The foreign policy background for Daley, 59, is no more substantial than Spielvogel's, though the State Department report to the Senate Foreign Relations Committee cites his promotion of Boston tourism as valuable experience. A dropout from chiropractic college, he made his fortune running long-term care facilities in Newton, Mass. He and his wife, Kathleen, since 1997 have contributed $285,000 (including $200,000 in soft money).

    Robin Chandler Duke, 76, the widow of Angier Biddle Duke, has seen more of the world than the other two nominees, if only as the wife of a famous diplomat. Like Daley, she has no baccalaureate degree but has wide experience as a birth-control activist. She is president emeritus of the National Abortion and Reproductive Rights Action League (NARAL) and only last year was named director of the U.S. committee for United Nations population control. That activist record may make up for Duke's less spectacular political giving: $17,500 since 1997.

    Meager qualifications by Spielvogel and Daley and sustained activism by Duke made them unconfirmable by a Republican Senate in the closing days of a Democratic administration. To give them the lifetime title of ambassador and six months or less in their posts costs American taxpayers a total of $105,000 in moving expenses, as estimated by the State Department.

    "There is no foreign policy rationale in these recess appointments," said Senate Foreign Relations Committee spokesman Marc Thiessen. "They could be home before they unpack their bags." They could, unless Gore is elected and continues his supporters in their new posts.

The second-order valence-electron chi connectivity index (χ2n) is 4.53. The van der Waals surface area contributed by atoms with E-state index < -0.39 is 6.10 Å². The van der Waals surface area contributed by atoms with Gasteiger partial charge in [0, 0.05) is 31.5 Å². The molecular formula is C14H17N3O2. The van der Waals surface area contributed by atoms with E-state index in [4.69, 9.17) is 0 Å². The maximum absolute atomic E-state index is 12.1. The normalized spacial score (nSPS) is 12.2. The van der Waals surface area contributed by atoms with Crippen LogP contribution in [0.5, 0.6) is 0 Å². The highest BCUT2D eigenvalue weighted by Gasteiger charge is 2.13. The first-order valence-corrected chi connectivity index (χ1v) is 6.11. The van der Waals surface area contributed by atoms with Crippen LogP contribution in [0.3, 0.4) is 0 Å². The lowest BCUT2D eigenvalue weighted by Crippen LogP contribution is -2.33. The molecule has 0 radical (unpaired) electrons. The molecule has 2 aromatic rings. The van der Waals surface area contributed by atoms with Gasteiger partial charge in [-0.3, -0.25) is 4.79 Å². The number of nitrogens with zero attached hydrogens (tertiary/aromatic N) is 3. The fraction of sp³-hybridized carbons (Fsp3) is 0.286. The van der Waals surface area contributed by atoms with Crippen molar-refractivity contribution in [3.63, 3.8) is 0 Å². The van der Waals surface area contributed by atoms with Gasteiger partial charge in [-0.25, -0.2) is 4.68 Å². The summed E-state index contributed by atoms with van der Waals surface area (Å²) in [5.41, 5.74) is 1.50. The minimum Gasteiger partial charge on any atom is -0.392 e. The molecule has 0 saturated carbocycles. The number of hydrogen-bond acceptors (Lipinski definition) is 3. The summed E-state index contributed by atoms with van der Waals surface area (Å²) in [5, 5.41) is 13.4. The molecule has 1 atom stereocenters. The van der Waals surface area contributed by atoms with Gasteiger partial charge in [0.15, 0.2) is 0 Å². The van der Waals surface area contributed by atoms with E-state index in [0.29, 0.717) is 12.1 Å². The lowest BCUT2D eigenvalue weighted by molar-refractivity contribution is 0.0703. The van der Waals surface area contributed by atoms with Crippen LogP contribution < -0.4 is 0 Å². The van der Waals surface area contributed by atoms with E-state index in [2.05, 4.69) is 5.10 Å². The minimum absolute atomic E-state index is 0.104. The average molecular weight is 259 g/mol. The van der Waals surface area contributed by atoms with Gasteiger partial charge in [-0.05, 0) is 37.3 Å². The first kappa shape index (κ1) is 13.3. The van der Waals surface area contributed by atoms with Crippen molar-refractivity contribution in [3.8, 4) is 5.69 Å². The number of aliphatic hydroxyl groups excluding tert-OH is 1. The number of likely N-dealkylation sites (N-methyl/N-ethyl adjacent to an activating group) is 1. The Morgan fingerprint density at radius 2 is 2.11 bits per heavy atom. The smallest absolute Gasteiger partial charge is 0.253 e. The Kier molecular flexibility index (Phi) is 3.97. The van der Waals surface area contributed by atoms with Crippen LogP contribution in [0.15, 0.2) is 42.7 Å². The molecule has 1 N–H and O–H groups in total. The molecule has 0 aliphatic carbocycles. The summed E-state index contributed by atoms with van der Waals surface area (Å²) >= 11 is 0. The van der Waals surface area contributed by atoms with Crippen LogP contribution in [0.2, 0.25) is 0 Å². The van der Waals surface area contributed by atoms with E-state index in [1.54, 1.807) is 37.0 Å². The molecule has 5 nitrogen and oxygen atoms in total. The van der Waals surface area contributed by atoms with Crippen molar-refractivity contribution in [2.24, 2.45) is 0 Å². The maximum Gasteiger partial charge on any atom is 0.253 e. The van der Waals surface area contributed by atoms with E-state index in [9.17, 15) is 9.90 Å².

Novak is a nationally syndicated columnist based in Washington.


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  12. Achebe

    Achebe Contributing Member

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    MadMax,

    I never insulted your profession. I thought that since you were a lawyer, that you would be objective. That was my error, not yours. I misunderstood what it meant to be a lawyer.

    I don't consider myself 'in the intellectual elite'. I just like to learn. Part of that learning is knowing (striving to know) both sides of a story. Oftentimes I do catch myself w/ a bias. I admonish myself and strive to learn more about the issue.

    Being a republican I thought that you would like that little ounce of respect... I try to understand your side's story. I don't just pass it off as 'elitist/racist/white male junk' like I'm sure many people do. In the same vein I find it amusing when people post garbage/rhetoric without even questioning their own motives.

    I never said your opinions were wrong, MadMax. I was just curious to see if you had given up on learning... because you no longer seem to be interested in questioning your own beliefs. You throw out truisms about 'the media being biased'. Well, freakin' prove it. If I quoted some of the standard liberal rhetoric that I've heard in the past you guys would be furious for the same reasons (e.g. "republicans are racists").

    Read it as just a damn request to your own post: prove it. Did Reagan get a 'by' like others suggested? If so, then why are you reacting in this light?

    By the way, don't take these things so damn seriously. Sure, it's an argument... an exchange of ideas, but I have no ill will towards you.

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  13. outlaw

    outlaw Member

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    It's not like Clinton appointed these people the day after the Senate closed. The Republicans dragged their feet to vote on these candidates, probably on purpose just to spite the president.

    In 1998, the Republicans in the Senate led by Jesse Helms did the same thing to Clinton's nominee James Dale just because he was openly gay and Clinton made his first recess appointment then.